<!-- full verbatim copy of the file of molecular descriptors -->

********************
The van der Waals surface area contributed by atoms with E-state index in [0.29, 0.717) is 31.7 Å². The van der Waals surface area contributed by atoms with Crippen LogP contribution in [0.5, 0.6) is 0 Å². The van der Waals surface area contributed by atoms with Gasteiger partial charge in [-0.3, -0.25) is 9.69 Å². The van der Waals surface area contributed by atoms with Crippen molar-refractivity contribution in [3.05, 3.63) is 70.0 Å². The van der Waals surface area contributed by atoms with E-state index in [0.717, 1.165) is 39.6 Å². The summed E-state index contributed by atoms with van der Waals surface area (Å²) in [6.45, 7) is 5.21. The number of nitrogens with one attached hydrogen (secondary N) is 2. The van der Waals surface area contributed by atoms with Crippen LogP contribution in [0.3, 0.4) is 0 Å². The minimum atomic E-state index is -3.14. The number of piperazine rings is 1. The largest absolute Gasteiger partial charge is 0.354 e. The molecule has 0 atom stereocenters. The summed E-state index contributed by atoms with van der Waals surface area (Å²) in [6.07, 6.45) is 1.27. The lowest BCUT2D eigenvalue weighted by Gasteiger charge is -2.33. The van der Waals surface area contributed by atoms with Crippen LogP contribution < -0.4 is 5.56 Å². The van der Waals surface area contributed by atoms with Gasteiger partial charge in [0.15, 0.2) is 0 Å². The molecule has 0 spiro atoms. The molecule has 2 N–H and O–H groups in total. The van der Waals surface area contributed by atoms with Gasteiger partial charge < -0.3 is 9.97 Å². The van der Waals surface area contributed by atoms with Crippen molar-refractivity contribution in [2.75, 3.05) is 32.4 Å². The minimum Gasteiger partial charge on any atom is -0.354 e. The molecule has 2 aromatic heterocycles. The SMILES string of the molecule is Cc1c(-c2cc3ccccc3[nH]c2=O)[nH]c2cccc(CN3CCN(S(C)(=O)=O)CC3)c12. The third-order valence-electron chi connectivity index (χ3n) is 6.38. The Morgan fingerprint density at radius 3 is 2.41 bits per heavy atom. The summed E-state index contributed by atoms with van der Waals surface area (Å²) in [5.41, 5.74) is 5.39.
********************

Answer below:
The van der Waals surface area contributed by atoms with E-state index in [0.29, 0.717) is 31.7 Å². The van der Waals surface area contributed by atoms with Crippen LogP contribution in [0.5, 0.6) is 0 Å². The van der Waals surface area contributed by atoms with Gasteiger partial charge in [-0.3, -0.25) is 9.69 Å². The van der Waals surface area contributed by atoms with Crippen molar-refractivity contribution in [3.05, 3.63) is 70.0 Å². The van der Waals surface area contributed by atoms with E-state index in [0.717, 1.165) is 39.6 Å². The summed E-state index contributed by atoms with van der Waals surface area (Å²) in [6.45, 7) is 5.21. The number of nitrogens with one attached hydrogen (secondary N) is 2. The van der Waals surface area contributed by atoms with Crippen LogP contribution in [0.3, 0.4) is 0 Å². The minimum atomic E-state index is -3.14. The number of piperazine rings is 1. The largest absolute Gasteiger partial charge is 0.354 e. The molecule has 0 atom stereocenters. The summed E-state index contributed by atoms with van der Waals surface area (Å²) in [6.07, 6.45) is 1.27. The lowest BCUT2D eigenvalue weighted by Gasteiger charge is -2.33. The van der Waals surface area contributed by atoms with Crippen LogP contribution < -0.4 is 5.56 Å². The van der Waals surface area contributed by atoms with Gasteiger partial charge in [0.15, 0.2) is 0 Å². The molecule has 0 spiro atoms. The molecule has 2 N–H and O–H groups in total. The van der Waals surface area contributed by atoms with Gasteiger partial charge < -0.3 is 9.97 Å². The van der Waals surface area contributed by atoms with Crippen molar-refractivity contribution in [2.75, 3.05) is 32.4 Å². The minimum Gasteiger partial charge on any atom is -0.354 e. The molecule has 2 aromatic heterocycles. The SMILES string of the molecule is Cc1c(-c2cc3ccccc3[nH]c2=O)[nH]c2cccc(CN3CCN(S(C)(=O)=O)CC3)c12. The third-order valence-electron chi connectivity index (χ3n) is 6.38. The Morgan fingerprint density at radius 3 is 2.41 bits per heavy atom. The summed E-state index contributed by atoms with van der Waals surface area (Å²) in [5.41, 5.74) is 5.39.